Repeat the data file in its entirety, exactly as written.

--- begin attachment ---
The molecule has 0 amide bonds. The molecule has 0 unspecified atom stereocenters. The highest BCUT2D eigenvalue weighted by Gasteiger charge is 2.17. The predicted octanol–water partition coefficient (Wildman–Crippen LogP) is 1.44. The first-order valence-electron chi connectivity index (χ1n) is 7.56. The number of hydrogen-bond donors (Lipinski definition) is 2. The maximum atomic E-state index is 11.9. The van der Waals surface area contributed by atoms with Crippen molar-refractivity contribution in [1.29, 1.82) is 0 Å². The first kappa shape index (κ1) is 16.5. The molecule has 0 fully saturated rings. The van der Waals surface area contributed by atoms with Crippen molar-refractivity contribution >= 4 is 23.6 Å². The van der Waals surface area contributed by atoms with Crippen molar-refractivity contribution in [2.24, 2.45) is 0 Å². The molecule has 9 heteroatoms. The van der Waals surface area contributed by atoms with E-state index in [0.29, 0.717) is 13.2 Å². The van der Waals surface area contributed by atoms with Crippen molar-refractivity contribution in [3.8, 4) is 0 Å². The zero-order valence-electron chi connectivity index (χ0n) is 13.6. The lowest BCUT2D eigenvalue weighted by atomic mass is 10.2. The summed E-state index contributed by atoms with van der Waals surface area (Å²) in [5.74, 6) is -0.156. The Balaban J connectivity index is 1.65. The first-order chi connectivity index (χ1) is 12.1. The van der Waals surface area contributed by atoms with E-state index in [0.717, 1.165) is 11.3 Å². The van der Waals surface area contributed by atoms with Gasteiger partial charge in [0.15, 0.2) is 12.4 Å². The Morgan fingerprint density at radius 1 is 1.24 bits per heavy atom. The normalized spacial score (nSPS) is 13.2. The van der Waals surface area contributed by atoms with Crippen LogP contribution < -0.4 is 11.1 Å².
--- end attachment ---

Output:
The molecule has 0 amide bonds. The molecule has 0 unspecified atom stereocenters. The highest BCUT2D eigenvalue weighted by Gasteiger charge is 2.17. The predicted octanol–water partition coefficient (Wildman–Crippen LogP) is 1.44. The first-order valence-electron chi connectivity index (χ1n) is 7.56. The number of hydrogen-bond donors (Lipinski definition) is 2. The maximum atomic E-state index is 11.9. The van der Waals surface area contributed by atoms with Crippen molar-refractivity contribution in [1.29, 1.82) is 0 Å². The first kappa shape index (κ1) is 16.5. The molecule has 0 fully saturated rings. The van der Waals surface area contributed by atoms with Crippen molar-refractivity contribution >= 4 is 23.6 Å². The van der Waals surface area contributed by atoms with Crippen molar-refractivity contribution in [2.24, 2.45) is 0 Å². The molecule has 9 heteroatoms. The van der Waals surface area contributed by atoms with E-state index in [0.29, 0.717) is 13.2 Å². The van der Waals surface area contributed by atoms with Crippen molar-refractivity contribution in [3.8, 4) is 0 Å². The zero-order valence-electron chi connectivity index (χ0n) is 13.6. The lowest BCUT2D eigenvalue weighted by atomic mass is 10.2. The summed E-state index contributed by atoms with van der Waals surface area (Å²) in [5.74, 6) is -0.156. The Balaban J connectivity index is 1.65. The first-order chi connectivity index (χ1) is 12.1. The van der Waals surface area contributed by atoms with E-state index in [0.717, 1.165) is 11.3 Å². The van der Waals surface area contributed by atoms with Gasteiger partial charge in [0.15, 0.2) is 12.4 Å². The Morgan fingerprint density at radius 1 is 1.24 bits per heavy atom. The normalized spacial score (nSPS) is 13.2. The van der Waals surface area contributed by atoms with Crippen LogP contribution < -0.4 is 11.1 Å².